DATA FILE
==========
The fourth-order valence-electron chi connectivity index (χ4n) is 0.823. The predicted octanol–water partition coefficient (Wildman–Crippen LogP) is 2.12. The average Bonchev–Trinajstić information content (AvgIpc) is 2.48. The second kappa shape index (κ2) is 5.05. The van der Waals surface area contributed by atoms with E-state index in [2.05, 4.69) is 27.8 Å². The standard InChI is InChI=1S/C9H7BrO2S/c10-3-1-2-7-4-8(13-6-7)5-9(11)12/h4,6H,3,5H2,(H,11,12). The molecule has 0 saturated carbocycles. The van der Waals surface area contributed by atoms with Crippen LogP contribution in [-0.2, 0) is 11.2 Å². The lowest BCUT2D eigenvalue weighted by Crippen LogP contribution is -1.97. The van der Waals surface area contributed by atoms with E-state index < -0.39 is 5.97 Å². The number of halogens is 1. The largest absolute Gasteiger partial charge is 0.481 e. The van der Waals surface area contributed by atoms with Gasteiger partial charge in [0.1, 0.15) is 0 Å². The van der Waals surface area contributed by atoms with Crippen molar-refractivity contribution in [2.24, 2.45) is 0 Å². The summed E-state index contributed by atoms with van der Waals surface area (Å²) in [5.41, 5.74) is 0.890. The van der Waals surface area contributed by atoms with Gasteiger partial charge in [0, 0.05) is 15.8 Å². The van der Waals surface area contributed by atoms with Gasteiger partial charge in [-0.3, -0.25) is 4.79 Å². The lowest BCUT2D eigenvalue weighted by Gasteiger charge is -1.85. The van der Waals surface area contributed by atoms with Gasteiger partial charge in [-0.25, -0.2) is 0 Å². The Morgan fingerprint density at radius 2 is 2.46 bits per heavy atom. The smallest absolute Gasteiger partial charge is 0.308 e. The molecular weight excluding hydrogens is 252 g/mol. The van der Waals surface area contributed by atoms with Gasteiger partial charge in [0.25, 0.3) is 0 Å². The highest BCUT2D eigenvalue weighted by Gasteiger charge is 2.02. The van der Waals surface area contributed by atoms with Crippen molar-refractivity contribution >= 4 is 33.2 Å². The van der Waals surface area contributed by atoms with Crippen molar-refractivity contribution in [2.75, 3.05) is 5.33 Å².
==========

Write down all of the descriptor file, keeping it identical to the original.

The fourth-order valence-electron chi connectivity index (χ4n) is 0.823. The predicted octanol–water partition coefficient (Wildman–Crippen LogP) is 2.12. The average Bonchev–Trinajstić information content (AvgIpc) is 2.48. The second kappa shape index (κ2) is 5.05. The van der Waals surface area contributed by atoms with E-state index in [2.05, 4.69) is 27.8 Å². The standard InChI is InChI=1S/C9H7BrO2S/c10-3-1-2-7-4-8(13-6-7)5-9(11)12/h4,6H,3,5H2,(H,11,12). The molecule has 0 saturated carbocycles. The van der Waals surface area contributed by atoms with Crippen LogP contribution in [-0.2, 0) is 11.2 Å². The lowest BCUT2D eigenvalue weighted by Crippen LogP contribution is -1.97. The van der Waals surface area contributed by atoms with E-state index < -0.39 is 5.97 Å². The number of halogens is 1. The largest absolute Gasteiger partial charge is 0.481 e. The van der Waals surface area contributed by atoms with Gasteiger partial charge in [0.1, 0.15) is 0 Å². The van der Waals surface area contributed by atoms with Crippen molar-refractivity contribution in [2.24, 2.45) is 0 Å². The summed E-state index contributed by atoms with van der Waals surface area (Å²) in [5.41, 5.74) is 0.890. The van der Waals surface area contributed by atoms with Gasteiger partial charge in [0, 0.05) is 15.8 Å². The van der Waals surface area contributed by atoms with Gasteiger partial charge in [-0.3, -0.25) is 4.79 Å². The lowest BCUT2D eigenvalue weighted by Gasteiger charge is -1.85. The van der Waals surface area contributed by atoms with Gasteiger partial charge in [-0.25, -0.2) is 0 Å². The Morgan fingerprint density at radius 2 is 2.46 bits per heavy atom. The smallest absolute Gasteiger partial charge is 0.308 e. The molecular weight excluding hydrogens is 252 g/mol. The van der Waals surface area contributed by atoms with Gasteiger partial charge in [0.25, 0.3) is 0 Å². The highest BCUT2D eigenvalue weighted by Gasteiger charge is 2.02. The van der Waals surface area contributed by atoms with Crippen molar-refractivity contribution >= 4 is 33.2 Å². The van der Waals surface area contributed by atoms with Crippen molar-refractivity contribution in [2.75, 3.05) is 5.33 Å².